Our next stop was Monk’s House in Rodmell, just a few miles down the road from Charleston. Monk’s House was the retreat of Virginia Woolf and her husband Leonard. Unfortunately it does not as yet permit free entry with an Arts Pass, but I was happy to pay the entry fee since I’d saved so much money at Charleston. The interior of Monk’s House is similar in style to that of Charleston, although it has a calmer, less chaotic feel. Fortunately, unlike at Charleston, photography was allowed, so I did my best to capture the bohemian interior of the house. To find out more about visiting Monk’s House visit the website here.

Below are photos of both houses. I’m no photographer and almost all of these were snapped with my iPhone, but they should give a sense of both houses and perhaps even tempt a few people to visit. And if history is your thing, you might like to visit the wonderful new Pompeii and Herculaneum exhibition at the British Museum this summer. Arts Pass holders save 50% on the entry price!

 

Vanessa Bell’s Bedroom, Charleston

 
 

Charleston

 
 

Charleston

 
 

Charleston

 
 

Charleston

 
 

Monk’s House

 
 

Monk’s House

 
 

Monk’s House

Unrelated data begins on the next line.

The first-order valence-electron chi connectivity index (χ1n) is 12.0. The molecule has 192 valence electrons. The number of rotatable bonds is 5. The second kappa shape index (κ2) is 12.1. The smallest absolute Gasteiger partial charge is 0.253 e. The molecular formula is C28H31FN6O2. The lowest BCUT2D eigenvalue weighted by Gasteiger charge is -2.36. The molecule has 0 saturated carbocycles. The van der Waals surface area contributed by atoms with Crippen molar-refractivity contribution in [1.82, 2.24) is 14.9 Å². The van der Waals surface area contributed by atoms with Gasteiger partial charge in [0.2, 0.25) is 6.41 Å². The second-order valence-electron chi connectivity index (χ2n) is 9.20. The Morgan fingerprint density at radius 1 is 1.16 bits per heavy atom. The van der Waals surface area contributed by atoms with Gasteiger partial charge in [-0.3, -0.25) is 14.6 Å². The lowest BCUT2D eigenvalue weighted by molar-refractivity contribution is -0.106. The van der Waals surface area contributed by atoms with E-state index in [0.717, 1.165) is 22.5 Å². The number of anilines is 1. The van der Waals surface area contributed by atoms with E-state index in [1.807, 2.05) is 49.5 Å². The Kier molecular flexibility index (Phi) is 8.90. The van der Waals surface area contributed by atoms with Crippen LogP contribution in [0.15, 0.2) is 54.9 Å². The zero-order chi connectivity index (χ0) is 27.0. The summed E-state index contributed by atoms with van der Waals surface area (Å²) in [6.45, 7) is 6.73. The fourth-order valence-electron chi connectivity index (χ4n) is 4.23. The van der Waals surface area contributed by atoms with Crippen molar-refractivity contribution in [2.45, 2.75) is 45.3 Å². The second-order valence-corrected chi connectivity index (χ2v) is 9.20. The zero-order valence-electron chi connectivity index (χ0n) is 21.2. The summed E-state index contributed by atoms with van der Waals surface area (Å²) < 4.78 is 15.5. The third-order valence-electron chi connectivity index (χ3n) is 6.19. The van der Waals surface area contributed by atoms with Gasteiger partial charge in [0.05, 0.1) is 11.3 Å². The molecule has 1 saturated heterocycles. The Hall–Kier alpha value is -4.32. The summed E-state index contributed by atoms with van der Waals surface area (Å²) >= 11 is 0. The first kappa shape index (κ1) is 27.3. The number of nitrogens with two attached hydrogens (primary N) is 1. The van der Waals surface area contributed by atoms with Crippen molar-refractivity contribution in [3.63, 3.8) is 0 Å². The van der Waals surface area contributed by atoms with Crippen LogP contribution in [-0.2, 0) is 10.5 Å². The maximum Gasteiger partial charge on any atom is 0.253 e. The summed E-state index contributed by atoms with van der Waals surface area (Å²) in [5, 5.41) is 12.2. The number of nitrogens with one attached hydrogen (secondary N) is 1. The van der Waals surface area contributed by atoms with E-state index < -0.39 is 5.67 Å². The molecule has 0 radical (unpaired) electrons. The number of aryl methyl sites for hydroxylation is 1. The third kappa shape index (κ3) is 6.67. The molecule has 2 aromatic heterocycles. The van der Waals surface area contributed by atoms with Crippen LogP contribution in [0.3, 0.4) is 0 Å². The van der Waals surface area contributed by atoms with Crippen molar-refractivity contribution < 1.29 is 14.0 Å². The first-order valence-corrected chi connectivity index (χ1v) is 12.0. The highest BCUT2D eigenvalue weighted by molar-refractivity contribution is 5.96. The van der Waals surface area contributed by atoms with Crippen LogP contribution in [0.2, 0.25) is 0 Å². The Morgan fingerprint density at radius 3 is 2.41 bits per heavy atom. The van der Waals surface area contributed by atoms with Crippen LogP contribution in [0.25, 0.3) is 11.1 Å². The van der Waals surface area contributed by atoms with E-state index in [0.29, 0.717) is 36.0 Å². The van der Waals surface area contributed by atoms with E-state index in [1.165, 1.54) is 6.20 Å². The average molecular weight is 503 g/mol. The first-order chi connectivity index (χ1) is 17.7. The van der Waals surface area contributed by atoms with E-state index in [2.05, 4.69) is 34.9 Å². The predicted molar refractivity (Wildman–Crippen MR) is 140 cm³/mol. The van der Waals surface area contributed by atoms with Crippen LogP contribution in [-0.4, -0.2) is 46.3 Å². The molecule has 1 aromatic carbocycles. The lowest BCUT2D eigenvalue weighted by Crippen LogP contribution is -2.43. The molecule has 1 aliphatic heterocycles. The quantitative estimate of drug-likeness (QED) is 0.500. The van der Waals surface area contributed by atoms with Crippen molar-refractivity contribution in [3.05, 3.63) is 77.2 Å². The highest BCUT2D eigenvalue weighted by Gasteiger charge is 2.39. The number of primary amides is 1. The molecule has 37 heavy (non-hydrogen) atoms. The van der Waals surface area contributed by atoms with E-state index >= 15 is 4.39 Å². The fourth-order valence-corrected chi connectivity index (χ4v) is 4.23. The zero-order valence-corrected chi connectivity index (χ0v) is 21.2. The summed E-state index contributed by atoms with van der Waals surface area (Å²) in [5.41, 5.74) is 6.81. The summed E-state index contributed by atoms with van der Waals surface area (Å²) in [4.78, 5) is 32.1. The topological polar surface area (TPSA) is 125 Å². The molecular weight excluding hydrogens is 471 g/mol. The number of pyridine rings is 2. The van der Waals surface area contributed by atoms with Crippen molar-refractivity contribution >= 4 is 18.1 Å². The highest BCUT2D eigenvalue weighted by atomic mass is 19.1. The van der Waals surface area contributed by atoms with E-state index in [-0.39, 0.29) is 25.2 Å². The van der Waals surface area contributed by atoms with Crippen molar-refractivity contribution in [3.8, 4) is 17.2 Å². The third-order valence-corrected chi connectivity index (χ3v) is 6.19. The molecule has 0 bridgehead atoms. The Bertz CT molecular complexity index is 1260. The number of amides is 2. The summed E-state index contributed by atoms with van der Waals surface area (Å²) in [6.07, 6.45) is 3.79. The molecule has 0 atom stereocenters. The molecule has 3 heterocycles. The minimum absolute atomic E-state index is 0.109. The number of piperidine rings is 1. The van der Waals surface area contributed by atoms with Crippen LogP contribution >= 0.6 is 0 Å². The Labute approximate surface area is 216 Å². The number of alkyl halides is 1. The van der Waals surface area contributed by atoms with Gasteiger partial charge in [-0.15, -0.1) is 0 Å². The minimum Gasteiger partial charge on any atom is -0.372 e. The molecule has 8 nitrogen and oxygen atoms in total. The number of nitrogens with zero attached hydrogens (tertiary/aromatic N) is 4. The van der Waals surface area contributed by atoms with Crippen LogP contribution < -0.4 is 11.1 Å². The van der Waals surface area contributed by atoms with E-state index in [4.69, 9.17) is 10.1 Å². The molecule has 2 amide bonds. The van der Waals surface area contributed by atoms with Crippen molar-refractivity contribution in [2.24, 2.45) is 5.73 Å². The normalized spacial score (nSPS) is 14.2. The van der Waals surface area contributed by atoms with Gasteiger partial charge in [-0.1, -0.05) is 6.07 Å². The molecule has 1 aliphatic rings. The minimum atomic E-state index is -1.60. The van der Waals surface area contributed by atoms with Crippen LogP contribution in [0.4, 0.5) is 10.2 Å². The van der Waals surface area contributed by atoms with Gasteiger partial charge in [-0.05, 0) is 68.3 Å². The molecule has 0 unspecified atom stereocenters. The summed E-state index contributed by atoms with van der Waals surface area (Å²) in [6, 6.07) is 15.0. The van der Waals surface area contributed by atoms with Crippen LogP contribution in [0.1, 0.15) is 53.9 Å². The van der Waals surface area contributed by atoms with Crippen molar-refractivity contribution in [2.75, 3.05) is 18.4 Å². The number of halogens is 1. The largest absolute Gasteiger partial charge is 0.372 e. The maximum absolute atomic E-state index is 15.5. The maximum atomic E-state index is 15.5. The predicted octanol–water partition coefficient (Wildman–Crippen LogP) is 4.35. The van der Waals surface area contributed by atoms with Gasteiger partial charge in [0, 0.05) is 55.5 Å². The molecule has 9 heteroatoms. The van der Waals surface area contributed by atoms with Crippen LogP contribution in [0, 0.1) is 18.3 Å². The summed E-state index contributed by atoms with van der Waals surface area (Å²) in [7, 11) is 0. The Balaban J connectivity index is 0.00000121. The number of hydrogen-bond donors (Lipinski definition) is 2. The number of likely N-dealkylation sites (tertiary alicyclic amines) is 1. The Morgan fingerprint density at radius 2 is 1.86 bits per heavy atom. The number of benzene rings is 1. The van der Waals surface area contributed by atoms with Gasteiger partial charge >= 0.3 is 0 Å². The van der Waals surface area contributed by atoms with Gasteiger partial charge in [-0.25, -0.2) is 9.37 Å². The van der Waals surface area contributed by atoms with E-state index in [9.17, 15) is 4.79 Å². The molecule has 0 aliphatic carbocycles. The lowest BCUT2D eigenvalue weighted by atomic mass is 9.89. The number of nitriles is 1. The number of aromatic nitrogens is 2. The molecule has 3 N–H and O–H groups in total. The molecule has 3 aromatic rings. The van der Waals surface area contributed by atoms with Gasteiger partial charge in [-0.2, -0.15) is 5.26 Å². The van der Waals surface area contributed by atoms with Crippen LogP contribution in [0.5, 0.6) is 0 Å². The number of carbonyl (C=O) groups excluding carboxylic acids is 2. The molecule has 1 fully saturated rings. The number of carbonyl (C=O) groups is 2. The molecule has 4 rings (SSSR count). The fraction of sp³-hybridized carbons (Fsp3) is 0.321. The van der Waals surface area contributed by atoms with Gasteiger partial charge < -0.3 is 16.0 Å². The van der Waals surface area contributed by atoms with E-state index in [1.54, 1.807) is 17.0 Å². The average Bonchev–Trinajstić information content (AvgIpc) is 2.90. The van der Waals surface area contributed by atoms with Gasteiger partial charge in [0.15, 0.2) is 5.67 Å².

Monk’s House

 
 

Monk’s House

 
 

Monk’s House

 
 

Monk’s House

 
 

Monk’s House

 
 

 Virginia’s bedroom

 
 

 Virginia’s bedroom

 
 

Chair in which Virginia wrote when it was too cold for the summer house

 
 

 Virginia’s personal Shakespeare Collection, with Bloomsbury dust covers

 
 

 Virginia’s Shakespeare Collection with her hand-written spines

 
 

 
 

Monk’s House, garden

 
 

Monk’s House

 
 

 Virginia’s writing desk in the summer house,

 
 

 Bronze marking the place where Virginia’s ashes are buried, beneath a Magnolia tree

 
 

Monk’s House

 
 

Books Printing Shakespeare

A reference to Shakespeare?

Reading a digitised copy of a 1688 edition of John Florio’s English-Italian Dictionary (original in the Henry E Huntington Library), I was, as usual, intrigued by the scribblings in the margins. However, what really caught my eye was this note alongside the entry for ‘Bragiare – To burn to coals or cinders’:

 

 

It struck me that the jotted ‘Shaks’ might be a reference to Shakespeare. Since Shakespeare uses ‘carbonado’ in Henry IV (1) ,’let him make a carbonado of me’, to refer to a grilled piece of meat, and ‘carbonadoed’ in The Winter’s Tale, ‘how a usurer’s wife…longed to eat adders’ heads and toads carbonaoed’ (see Crystal, David, Shakespeare’s Words, Penguin, 2002) it is tempting to assume this seventeenth century reader is indeed referring to Shakespeare in his or her scribbled marginalia. I’d love to know what others think.

Poetry Shakespeare

Shakespeare’s Birthday


 
To celebrate Shakespeare’s birthday, here is Sonnet 73 read by Ted Hughes